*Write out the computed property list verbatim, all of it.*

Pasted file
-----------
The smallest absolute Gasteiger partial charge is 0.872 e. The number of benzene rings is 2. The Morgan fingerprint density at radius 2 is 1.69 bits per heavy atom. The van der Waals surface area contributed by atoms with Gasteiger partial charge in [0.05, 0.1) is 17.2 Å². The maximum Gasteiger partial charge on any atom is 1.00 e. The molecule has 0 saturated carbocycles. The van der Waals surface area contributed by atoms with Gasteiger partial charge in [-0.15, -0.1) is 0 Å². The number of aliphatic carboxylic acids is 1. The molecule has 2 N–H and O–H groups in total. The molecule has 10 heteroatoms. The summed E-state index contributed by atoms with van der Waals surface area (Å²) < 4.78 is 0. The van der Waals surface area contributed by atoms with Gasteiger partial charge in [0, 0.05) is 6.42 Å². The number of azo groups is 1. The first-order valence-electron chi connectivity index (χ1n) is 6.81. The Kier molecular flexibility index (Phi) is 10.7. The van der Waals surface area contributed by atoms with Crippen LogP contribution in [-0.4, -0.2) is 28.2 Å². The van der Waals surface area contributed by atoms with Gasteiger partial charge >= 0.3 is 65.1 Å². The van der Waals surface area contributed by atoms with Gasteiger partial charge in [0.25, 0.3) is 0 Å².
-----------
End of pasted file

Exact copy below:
The smallest absolute Gasteiger partial charge is 0.872 e. The number of benzene rings is 2. The Morgan fingerprint density at radius 2 is 1.69 bits per heavy atom. The van der Waals surface area contributed by atoms with Gasteiger partial charge in [0.05, 0.1) is 17.2 Å². The maximum Gasteiger partial charge on any atom is 1.00 e. The molecule has 0 saturated carbocycles. The van der Waals surface area contributed by atoms with Gasteiger partial charge in [-0.15, -0.1) is 0 Å². The number of aliphatic carboxylic acids is 1. The molecule has 2 N–H and O–H groups in total. The molecule has 10 heteroatoms. The summed E-state index contributed by atoms with van der Waals surface area (Å²) < 4.78 is 0. The van der Waals surface area contributed by atoms with Gasteiger partial charge in [0, 0.05) is 6.42 Å². The number of azo groups is 1. The first-order valence-electron chi connectivity index (χ1n) is 6.81. The Kier molecular flexibility index (Phi) is 10.7. The van der Waals surface area contributed by atoms with Crippen LogP contribution in [-0.4, -0.2) is 28.2 Å². The van der Waals surface area contributed by atoms with Gasteiger partial charge >= 0.3 is 65.1 Å². The van der Waals surface area contributed by atoms with Gasteiger partial charge in [0.25, 0.3) is 0 Å².